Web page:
Out of Many III: Politics Is Identity and Always Was, Research Time, 09/12/2016

Continued from previous . . . The talk of the liberal internet in the shadow of Trump’s election victory is that it was all the fault of identity politics. SJW culture and its obnoxious tone of anti-racism drove all their potential allies away.

Bernie Sanders himself, the patron saint of America’s lost causes of social democracy, has said it’s time for his country’s progressive political movements to move beyond identity politics.

All through the campaign year, Bernie Sanders was continually depicted
in the media as tone-deaf on racism issues, and as constantly
downplaying its importance relative to the white working class. But
the popular misinterpretation of his identity politics remarks is just a
lazy hot take that picks up the same, boring thread of critique.
Mark Lilla wrote a now-famous op/ed piece in the times arguing that the focus on justice for discriminated minorities distracts from the economic struggles of white Americans. If we focus on the argument, so it goes, working to correct racial inequality alienates poor whites, and that economic dignity for all must be a progressive’s only priority.

It’s an incredibly poor argument, though that doesn’t prevent the chattering classes from believing it. Or at least repeating the argument so much that it becomes a horrible common sense belief.

The perfect rejoinder to this argument was Sanders himself, in the full body of his essay and speech. As well as this piece from the New York Times, that a fair economy and an end to personal, cultural, and institutional racism is the ultimate goal of justice.

A deeply fair society where everyone in the full diversity of humanity is our sibling and friend. That would be a wonderful society.

Yet we can’t get the intelligentsia of our chattering classes to admit this. Mark Lilla argues that we should leave the fight against racism and sexism behind in the name of healing our rift with reactionary whites. Jordan Peterson argues that racism and sexism are barely even real enough to bother talking about.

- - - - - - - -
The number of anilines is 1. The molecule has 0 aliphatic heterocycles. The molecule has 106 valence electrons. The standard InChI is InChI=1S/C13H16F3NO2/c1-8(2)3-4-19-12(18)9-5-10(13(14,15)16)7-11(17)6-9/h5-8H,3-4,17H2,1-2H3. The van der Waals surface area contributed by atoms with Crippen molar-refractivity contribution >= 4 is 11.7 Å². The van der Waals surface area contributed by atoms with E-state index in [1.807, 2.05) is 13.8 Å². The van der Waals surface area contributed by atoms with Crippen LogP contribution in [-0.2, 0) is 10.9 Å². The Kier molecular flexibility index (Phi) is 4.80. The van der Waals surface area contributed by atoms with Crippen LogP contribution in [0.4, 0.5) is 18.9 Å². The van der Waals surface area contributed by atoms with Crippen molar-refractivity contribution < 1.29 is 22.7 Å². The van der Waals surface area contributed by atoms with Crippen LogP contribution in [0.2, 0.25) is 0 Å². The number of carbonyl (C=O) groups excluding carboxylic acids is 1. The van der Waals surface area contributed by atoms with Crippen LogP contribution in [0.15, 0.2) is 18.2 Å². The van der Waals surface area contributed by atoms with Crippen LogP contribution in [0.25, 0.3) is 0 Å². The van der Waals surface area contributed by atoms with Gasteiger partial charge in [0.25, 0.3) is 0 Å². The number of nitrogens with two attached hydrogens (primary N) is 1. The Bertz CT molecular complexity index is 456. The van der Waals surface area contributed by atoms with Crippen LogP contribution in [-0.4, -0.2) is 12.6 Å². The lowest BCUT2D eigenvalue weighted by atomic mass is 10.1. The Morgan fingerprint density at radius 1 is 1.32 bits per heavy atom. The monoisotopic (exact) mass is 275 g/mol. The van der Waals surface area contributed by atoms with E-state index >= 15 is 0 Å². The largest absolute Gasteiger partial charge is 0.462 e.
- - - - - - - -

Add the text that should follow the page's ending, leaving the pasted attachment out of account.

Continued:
I even came across an argument that racial and gender justice advocacy only advances according to a kind of status hierarchy of the most radical extremism. Progressive activist Germaine Greer wasn’t vilified because a wider LBGTQ community no longer tolerates the hostility to trans people that she’s always expressed.

Essays like that one I linked on the "status hierarchy" of SJW
extremism feel like longer versions of juvenile, sarcastic memes
like this one. Their critique just as meaningful.
No, it’s much more sensible to say that you make more ridiculous and bizarre demands as a pissing contest of gender liberty extremism. “I know 72 gender pronouns and you only know 37 – you fucking fascist!”

There is a strong, powerful, and complex tradition of philosophy that can defend the call for actual justice in the world from this contempt. It’s the tradition of radical democracy – the political philosophy that conceives of human nature as the drive to grow more and more complex. And it wants social institutions to encourage that explosion of diversity.

Names to read are those I’ve been looking through lately – Antonio Negri, Chantal Mouffe, Ernesto Laclau, Jacques Rancière. Their work since the 1980s has built a concept of human nature that embraces our entire species’ incredible variety, and opposes the injustices of oligarchy and poverty, as well as race and gender oppression along all vectors.

Writing before the 21st century’s resurgence of nationalism, they first opposed the conservative liberal consensus on the nature of truth and reason. The Enlightenment conception of reason that’s become our mainstream is the reason of a perfectly consistent universality.

There is one and only one truth, it is coherent and real, you speak the truth when your words correspond to what is true. This concept of human nature says there is one perfect model of human existence, and conformity to this model approaches perfection.

Although their focus on philosophy of science, the arts, and humanities
traditions themselves tends to nudge them out of what's recognized as
the community of political philosophers, Gilles Deleuze and Félix
Guattari have central roles in the radical democracy tradition. They
built the ontology underlying the politics and ethics.
The first cracks in that idea was around when Frantz Fanon wrote that such a perfect model looked pretty white, male, and European. But it doesn’t end there.

Humanity is a difference engine. We’ve survived the catastrophes we have not because we form hostile tribes and conform to community moralities. That’s how writers like Mencius Moldbug and Nick Land think humanity survives crises. But that’s how humanity kills each other.

Humanity is an inherently creative species. We adapt our cultures to new circumstances and new ways of life so that we can constantly experiment and figure out new ways to live when our world changes out from under us. Our changeability is what makes us such good migrants. Why almost anywhere in the world can be a human habitat.

Our adaptiveness and creativity means that diversity – the most fundamental freedom of democracy, the freedom to be and become whatever you desire – is the core of human strength.

The best identity politics is the politics that embraces and protects that incredible power to become. . . . Actually, it will be continued

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